Wednesday, 24 November 2021

Edibles Christmas Angel

With bazaars cancelled again this year, I’ve been serving up bazaar craft ideas and classic recipes all month long. Sadly, we’ve arrived at the final post. But I’m leaving on a high note.

When I was growing up, all drugs had a bad rap. And kids who did drugs wore lumberjackets, smoked Player’s Filter and kept their eyes hidden under a fringe of hair. They also carried switch blades and were named Mitch. 

 

But since becoming legalized in Canada in 2018, there are now more recreational cannabis shops than Starbucks. On my street, anyway. And there’s only so much a Pumpkin Spice Latte can do to take the edge off. In fact, nothing is more relaxing than taking an edible on Saturday night, putting on an Anne Murray LP, doing some crafts, and watching the unicorns prance around the living room to “Daydream Believer.” 


No comment about the mess. I'm an artist, after all.

Originally, this craft idea, taken from my 1976 copy of "Woman’s Day: Best Ideas for Christmas," was called a Candy Carrying Angel. But I’ve decided she needed to catch up with the times. So allow me to introduce you to the Edibles Christmas Angel. Fill her box with goodies and I guarantee this will be your most chill holiday season ever. 



To make your Edibles Christmas Angel, simply roll some cardboard into a cone, cover it with wrapping paper, make a Styrofoam ball head, add some wings, attach her arms, glue a box to her hands, and voila! (Okay, she wasn’t that easy. The arms were a pain to get right. But you’ll figure it out. Eventually.)



Set her in the middle of the buffet table and I guarantee the Edibles Christmas Angel will be the most appreciated – and popular – guest at your holiday party. And yes, Mitch would approve.


Come fly with me.

In terms of a recipe, I recommend Cocktail Meatballs. Don’t let the grape jelly/chili sauce combo scare you. These lil' balls are addictive and perfect for your impending munchies. Just don’t swallow the toothpick. I’m speaking from experience. Get the recipe here

 


Thank you to everyone for joining me for this special Caker Cooking reboot! I wish you both the best for a safe, happy and vitamin-free holiday season. We’ll see you next year at a bazaar knit table. I’ll be the one crying tears of joy and buying a pair of ill-fitting knit slippers.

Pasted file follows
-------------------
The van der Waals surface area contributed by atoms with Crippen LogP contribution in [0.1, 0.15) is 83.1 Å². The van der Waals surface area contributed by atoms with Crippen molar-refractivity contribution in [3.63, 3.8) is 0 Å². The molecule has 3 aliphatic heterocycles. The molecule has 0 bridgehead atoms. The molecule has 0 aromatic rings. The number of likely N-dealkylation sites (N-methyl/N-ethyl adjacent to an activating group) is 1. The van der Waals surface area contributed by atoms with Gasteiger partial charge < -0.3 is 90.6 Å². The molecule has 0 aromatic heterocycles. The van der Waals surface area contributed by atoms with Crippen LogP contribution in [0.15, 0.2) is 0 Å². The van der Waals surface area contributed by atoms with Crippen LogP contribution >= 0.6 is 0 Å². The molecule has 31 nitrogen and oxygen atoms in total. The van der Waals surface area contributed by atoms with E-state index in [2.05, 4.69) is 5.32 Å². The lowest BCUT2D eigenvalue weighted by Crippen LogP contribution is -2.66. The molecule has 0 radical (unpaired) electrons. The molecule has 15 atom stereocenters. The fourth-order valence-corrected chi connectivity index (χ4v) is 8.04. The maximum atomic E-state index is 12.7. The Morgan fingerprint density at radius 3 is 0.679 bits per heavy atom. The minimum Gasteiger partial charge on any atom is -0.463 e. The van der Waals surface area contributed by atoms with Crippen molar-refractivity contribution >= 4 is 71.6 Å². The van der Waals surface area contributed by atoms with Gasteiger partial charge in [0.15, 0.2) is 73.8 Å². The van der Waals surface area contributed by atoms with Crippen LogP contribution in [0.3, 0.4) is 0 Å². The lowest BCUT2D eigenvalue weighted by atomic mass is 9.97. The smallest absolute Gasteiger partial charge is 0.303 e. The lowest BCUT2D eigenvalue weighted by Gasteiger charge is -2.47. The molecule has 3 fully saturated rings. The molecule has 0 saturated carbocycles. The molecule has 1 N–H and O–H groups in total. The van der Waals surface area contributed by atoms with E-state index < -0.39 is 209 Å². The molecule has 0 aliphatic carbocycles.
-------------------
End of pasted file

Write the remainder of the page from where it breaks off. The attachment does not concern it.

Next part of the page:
Craft source: Woman's Day Best Ideas for Christmas. You can see their version of the Candy Carrying Angel on the cover. But I think we know whose angel reigns supreme. 

Thursday, 18 November 2021

Paper Bag Holiday Cards

Bazaars may be cancelled for another year, but I’m keeping the spirit alive with bazaar crafts and classic recipes all month long!

When did greeting cards get so expensive? The other day, I was buying a Get Well Soon card for myself and it was almost seven dollars! It wasn’t even one of those musical ones that play “Roll Out the Barrel.” Sorry, Hallmark, but your prices are making me “return to sender.” LOL!


So when I saw the idea for stationary made from paper grocery bags in my 1976 copy of “Woman’s Day: Best Ideas for Christmas” magazine, I thought, “Signed, sealed, delivered, I’m yours.” Besides, what says “I care (and I also have a lot of paper bags)" more than a handmade holiday card? 


This looks like a space ship. But it's the envelope pattern.

At first, I was a bit nervous as the instructions said to iron the paper bags to get the creases out. I didn't want to burn my house down. But then I remembered I once made Paper Bag Apple Pie and survived. So I figured it was safe.


These can be a bit complicated in terms of the measurements. As someone who failed Grade 10 math, I’m not ashamed to admit there were some tense moments while making the envelopes. But I persevered. A little rum and eggnog helped, too. 


This has that minimalistic look. I wouldn't recommend it.

For the cards, cut them out and then fold over the long edge. Decorate the cards with a gay ribbon or some leftover Christmas wrapping paper. I also accented my envelopes to match my cards. And look at these professional results!



No doubt these cards will be tear-stained as soon as they’re opened by my family and friends. “That Brian,” I can just hear them sighing. “So thoughtful. And so darn cheap.


I only made five as that's how many friends I have.

The best thing about these handmade cards is that you can personalize them with a message that’s unique to the receiver. No more of that generic “Wishing you the best of the season” crap. Now you can really tell someone how you feel. And isn’t that what the holidays are about?